April 16, 2012
Randy Starkman: Rest in peace my friend
By Steve Buffery, QMI AGENCY
Two Sundays ago, on the last night of the Canadian Olympic swim trials in Montreal, my friend Randy Starkman and I went out for a late dinner.
As usual, we talked about our families and our crazy jobs and even sent out an email (with picture enclosed) to Olympic wrestling great Daniel Igali in Nigeria.
And when we arrived back at the hotel, we promised to meet up for sushi and beers before the London Olympics.
But Randy wouldn’t leave with a quick goodbye, insisting that I give him a hug. Which I did. And I’m grateful for that.
Randy, who passed away at 51 on Monday morning, was as great a friend, as nice a guy, as impressive a man that you’d ever meet, as well as an immensely talented and dedicated journalist.
I covered amateur (Olympic) sports at the Sun for 15 years and went head-to-head with Randy, who did the same for the Star. Despite our intense rivalry, we remained close friends, always. Randy was such a warm, kind person. Intense, driven, absolutely. Often to his own detriment. I hated when he kicked my ass on the beat. But I always looked forward to working along side him, especially if we were on the road together at some exotic locale in Europe or Asia.
At the end of the day, after fighting it out tooth and nail at the rink or the track, we’d spend the night hunkered down at a bar or restaurant, telling stories and giving each other the gears. I used to tease him about his intensity. But he’d give it right back, ragging me over my attempts to get athletes or coaches to say something outrageous.
Our friendship was certainly put to the test at times, like at the 2000 Sydney Olympics, but it never wavered.
I remember the last day of those Games. A group of Canadian writers had already shut it down and were letting off steam in the media village when Randy came marching in, head down, arms full of media guides and books, still fully in the working mode.
Of course I intercepted him, bugging him about working too hard and knocking his baseball cap off his head and then dragging his head down to the floor, showing him, in my sophomoric way, how Igali had just won the wrestling gold medal. Just when I thought I had the upper hand, Randy locked his arms in mine, and charged forward. We went crashing over at least three sets of tables (I ended up with a nice lump on my head) and Randy fell on top of me, pinning me to the floor.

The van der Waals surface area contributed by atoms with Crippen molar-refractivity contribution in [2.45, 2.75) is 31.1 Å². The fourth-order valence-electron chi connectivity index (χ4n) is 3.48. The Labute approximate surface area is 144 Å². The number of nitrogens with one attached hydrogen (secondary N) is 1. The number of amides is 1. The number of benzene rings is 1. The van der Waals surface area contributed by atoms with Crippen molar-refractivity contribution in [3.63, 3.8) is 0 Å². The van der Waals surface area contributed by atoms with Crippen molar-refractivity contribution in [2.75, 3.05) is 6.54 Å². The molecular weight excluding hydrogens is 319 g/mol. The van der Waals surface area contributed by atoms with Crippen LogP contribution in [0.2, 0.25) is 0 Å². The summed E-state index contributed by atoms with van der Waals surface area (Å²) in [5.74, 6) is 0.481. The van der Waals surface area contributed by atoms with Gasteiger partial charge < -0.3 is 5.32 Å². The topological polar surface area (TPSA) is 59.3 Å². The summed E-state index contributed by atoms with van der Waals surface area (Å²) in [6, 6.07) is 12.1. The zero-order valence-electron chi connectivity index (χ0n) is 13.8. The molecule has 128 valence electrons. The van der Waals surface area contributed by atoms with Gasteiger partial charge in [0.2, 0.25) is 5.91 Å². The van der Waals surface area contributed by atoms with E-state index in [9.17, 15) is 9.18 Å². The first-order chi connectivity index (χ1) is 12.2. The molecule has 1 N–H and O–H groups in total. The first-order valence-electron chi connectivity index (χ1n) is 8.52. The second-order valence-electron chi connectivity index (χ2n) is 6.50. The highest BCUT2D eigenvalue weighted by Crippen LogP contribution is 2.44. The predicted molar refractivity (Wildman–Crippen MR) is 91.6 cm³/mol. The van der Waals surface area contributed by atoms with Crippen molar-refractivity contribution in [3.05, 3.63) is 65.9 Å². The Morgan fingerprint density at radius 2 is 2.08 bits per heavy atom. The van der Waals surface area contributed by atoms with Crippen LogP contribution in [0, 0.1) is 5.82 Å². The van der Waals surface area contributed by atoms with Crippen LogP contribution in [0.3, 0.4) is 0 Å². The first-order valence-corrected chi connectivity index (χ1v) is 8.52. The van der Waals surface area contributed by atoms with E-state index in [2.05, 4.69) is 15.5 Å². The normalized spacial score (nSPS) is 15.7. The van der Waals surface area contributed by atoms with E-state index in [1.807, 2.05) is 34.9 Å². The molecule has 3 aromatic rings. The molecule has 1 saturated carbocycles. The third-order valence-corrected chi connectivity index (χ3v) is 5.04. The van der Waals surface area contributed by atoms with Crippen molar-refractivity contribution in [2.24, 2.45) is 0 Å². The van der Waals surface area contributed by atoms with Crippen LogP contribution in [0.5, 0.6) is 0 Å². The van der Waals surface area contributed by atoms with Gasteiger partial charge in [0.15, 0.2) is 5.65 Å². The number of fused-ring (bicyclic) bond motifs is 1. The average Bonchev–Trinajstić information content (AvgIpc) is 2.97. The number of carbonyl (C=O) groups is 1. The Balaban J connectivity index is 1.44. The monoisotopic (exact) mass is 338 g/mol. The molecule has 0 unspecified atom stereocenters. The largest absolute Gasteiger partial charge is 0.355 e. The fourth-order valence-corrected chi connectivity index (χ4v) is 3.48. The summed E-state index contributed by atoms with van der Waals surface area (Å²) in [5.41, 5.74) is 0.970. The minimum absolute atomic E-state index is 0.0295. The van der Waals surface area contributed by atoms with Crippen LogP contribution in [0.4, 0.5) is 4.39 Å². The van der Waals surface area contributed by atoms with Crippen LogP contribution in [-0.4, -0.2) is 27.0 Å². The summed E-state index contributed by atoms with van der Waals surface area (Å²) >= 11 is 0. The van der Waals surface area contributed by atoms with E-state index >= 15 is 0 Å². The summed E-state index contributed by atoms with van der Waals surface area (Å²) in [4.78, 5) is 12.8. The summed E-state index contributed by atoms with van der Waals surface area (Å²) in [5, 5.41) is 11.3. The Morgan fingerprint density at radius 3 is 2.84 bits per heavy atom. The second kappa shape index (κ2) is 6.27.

“Now can I go finish my work?” he said.
Of course, being the former wrestler, I never lived that down. Over the years, some of my media buddies would put me in my place with the warning that, if I didn’t calm down, they’d get Randy on me. Even Randy used to tease me about that, as he did in Montreal a couple of weeks ago.
Randy deeply loved amateur sports and the athletes. I used to tease him that his motto was: “Athletics good. Officials bad,” because it seemed he was always writing about athletes rising above “bad” sports officials. But his heart was in the right place and his work spoke for itself. He was one of the best journalists I’ve ever known.
He especially loved the rowers and kayakers and cyclists, the cerebral types I called them, while I loved the boxers and wrestlers.
Brian Price, a member of the national rowing team since 1998, remembered when Randy showed up at their training centre in Victoria, B.C., prior to the 2008 Olympics with a book for his baby daughter. A book Randy used to read to his own daughter, Ella.
“That’s the kind of guy he was,” said Price. “We lost a great friend, that’s for sure.”
Years ago, a crisis came up while we were in Europe covering something and I had to get home, but I couldn’t change my ticket. There were no seats open anywhere. The next morning I got a call from Randy, who had contacted a friend at the airline.
“Pack up,” he said. “Your flight’s leaving at noon.”
That’s the kind of guy he was.
I never met a prouder husband and dad.
And I know Mary and Ella are proud of him, and always will be.
Rest in peace my friend.